Can ethics be a competitive advantage in the booming artificial intelligence industry? Europe’s executive body hopes so, but some industry voices are skeptical.
The European Commission on Monday announced a pilot of ethical A.I. guidelines proposed by a group of independent experts that includes representatives of companies such as Google, IBM and SAP, along with A.I.-focused academics, digital rights activists and trade bodies.
The guidelines say A.I. systems should support people’s rights; people should retain control over their own data; algorithms should be secure and reliable; the decisions emitted by A.I. systems should be transparent and someone should be accountable for them; and the systems should “be used to enhance positive social change and enhance sustainability and ecological responsibility.”
There’s no official talk yet about the EU introducing rules for companies using the technology, though the guidelines could feed into such legislation at some point in the future.
Andrus Ansip, the European Commission’s vice president for digital matters, said in a statement that A.I. ethics would help people to trust the technology and therefore benefit from it more fully.
“Ethical A.I. is a win-win proposition that can become a competitive advantage for Europe: being a leader of human-centric A.I. that people can trust,” Ansip said.
The purpose of the pilot is to see whether the proposed A.I. ethics guidelines actually make sense in practice. Companies participating in the program will report back on their experiences trying to match the guidelines to what they need to do in the A.I. field. The pilot starts in June and the high-level expert group will look at the results early next year.
The European Commission’s approach to testing the guidelines was welcomed by the Center for Data Innovation (CDI,) an affiliate of a prominent U.S. tech-industry lobbying group called the Information Technology & Innovation Foundation. CDI analyst Eline Chivot said the approach was “a welcome alternative to the EU’s typical ‘regulate first, ask questions later’ approach to new technology.”
However, Chivot also decried the idea that A.I. was inherently untrustworthy, and claimed there was no evidence for the assertion that the public will only trust A.I. if it can be explained.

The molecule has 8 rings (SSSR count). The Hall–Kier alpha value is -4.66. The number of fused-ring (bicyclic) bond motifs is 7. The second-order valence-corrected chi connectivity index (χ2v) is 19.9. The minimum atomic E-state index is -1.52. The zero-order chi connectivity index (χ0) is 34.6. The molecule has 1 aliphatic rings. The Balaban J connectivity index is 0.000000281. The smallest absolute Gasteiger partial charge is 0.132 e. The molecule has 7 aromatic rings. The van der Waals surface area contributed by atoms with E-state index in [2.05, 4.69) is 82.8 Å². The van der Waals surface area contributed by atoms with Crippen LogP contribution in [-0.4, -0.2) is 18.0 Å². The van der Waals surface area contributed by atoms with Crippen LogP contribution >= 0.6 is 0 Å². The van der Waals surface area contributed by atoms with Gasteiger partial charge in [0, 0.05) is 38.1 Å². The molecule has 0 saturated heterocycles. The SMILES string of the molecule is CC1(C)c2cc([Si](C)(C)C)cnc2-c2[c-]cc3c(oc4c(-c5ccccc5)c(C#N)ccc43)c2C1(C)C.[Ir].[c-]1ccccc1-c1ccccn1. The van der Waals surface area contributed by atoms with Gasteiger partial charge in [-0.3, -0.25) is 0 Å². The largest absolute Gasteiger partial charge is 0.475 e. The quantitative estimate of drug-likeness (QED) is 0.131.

“The belief that the EU’s path to global A.I. dominance lies in beating the competition on ethics rather than on value and accuracy is a losing strategy. Pessimism about A.I. will only breed more opposition to using the technology, and a hyper focus on ethics will make the perfect the enemy of the good,” Chivot said.
It remains to be seen whether the ethical focus can make a difference to Europe’s relative laggard status in an A.I. scene that is currently dominated by the U.S. and China.
A.I. development relies on data, which is needed to train the underlying systems. The biggest global tech firms are American, and they have a big advantage because their vast numbers of users are providing tons of data every day. Chinese companies also have an advantage in that they are not burdened with strong consumer privacy protections, which also allows them to freely exploit user data. The EU has strong data protection laws, which limits how much companies operating there can exploit people’s personal data.
The European Commission will soon—probably in early summer—release recommendations for promoting A.I. investment in the bloc. Recent data from analysts at IDC suggested that European spending on A.I. this year will reach $5.2 billion, which is just 0.2% of GDP, though at least it’s a 49% increase over 2018’s spending.
The subject of A.I. ethics has been in the spotlight recently due to Google’s abortive attempt to set up its own ethics board. Thousands of Googlers voiced their objections to two members of the panel in particular: Kay Coles James, the anti-LGBTQ-rights head of the right-wing Heritage Foundation; and drone company chief Dyan Gibbens. One board member quit, others tried to fend off criticism over their continued participation, and Google ended up cancelling the whole initiative and “going back to the drawing board.”
That said, the EU’s group of independent experts also has harmony issues. Consumer advocate Ursula Pachl, a member of the group, said in a Euractiv interview that it included too many industry representatives, with the result that potentially negative issues with A.I. were sidelined in the group’s output.
There’s also an ongoing debate over the creation of autonomous weapons—A.I.-based systems that could mark people for death without human input. Most of the world is pushing for an outright ban on such “killer robots,” but the U.S., U.K., Russia, Israel and Australia have been pushing back.
The EU’s A.I. ethics-guidelines pilot will involve companies and organizations from outside the EU as well as within, and the ultimate aim is to achieve some sort of coordination with policymakers from countries such as Japan and Canada.